As discussed below under Background, the legislation is drafted widely and we are of the view that the legislation needs to be amended to ensure that capital raises are not captured under the landholder duty provisions (regardless of the outcome of this Appeal). The outcome of double duty for funds trying to raise capital to acquire property in Victoria will be an inhibitor to property acquisitions in Victoria.  

The outcome in this case also raises uncertainty with respect to other States (except for NSW) that have similar provisions drafted for the aggregation of associated transactions.  


In Victoria, landholder duty only applies to investors who acquire a significant interest an interest of 20% or more if the landholder is a private unit trust, and 50% or more if the landholder is a private company.

In determining whether a landholder has acquired a significant interest, the interests of associated persons and interests acquired in associated transactions are aggregated and treated as a single acquisition.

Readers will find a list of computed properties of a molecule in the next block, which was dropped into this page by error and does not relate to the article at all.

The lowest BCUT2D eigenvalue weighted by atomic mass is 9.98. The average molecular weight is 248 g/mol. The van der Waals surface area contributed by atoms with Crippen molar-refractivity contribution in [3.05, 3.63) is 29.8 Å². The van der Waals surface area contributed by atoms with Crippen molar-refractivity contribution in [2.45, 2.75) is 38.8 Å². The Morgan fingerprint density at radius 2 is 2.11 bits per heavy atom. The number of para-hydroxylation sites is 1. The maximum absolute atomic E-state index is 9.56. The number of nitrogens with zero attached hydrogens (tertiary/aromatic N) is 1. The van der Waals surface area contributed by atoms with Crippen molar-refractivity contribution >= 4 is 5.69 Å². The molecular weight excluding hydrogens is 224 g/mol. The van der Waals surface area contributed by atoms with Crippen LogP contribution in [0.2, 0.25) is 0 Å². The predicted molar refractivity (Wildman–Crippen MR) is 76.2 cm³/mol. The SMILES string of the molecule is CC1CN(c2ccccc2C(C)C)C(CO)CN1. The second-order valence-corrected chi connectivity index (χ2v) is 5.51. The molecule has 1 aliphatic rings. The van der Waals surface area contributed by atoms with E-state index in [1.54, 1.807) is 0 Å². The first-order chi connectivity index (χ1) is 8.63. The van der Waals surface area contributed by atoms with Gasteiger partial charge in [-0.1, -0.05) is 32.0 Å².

The term associated transaction is quite broadly drafted as an acquisition of an interest in a landholder by another person in circumstances which: 

  • those persons are acting in concert, or 
  • the acquisitions form, evidence, given effect to or arise from substantially one arrangement, one transaction or one series of transactions.  

Given the broad definition in the legislation, the Victorian State Revenue Office released Revenue Ruling DA.057 Meaning of Associated Transaction which stated that the Commissioner will not regard acquisitions of interests by independent members of the public as an associated transaction if the acquisitions are made in response to a genuine public offer under a product disclosure statement or prospectus lodged with the Australian Securities and Investments Commission. However, this will not apply if: 

  • under the public offer, one person’s acquisition in a landholder is made subject to and conditional upon another person’s acquisition, or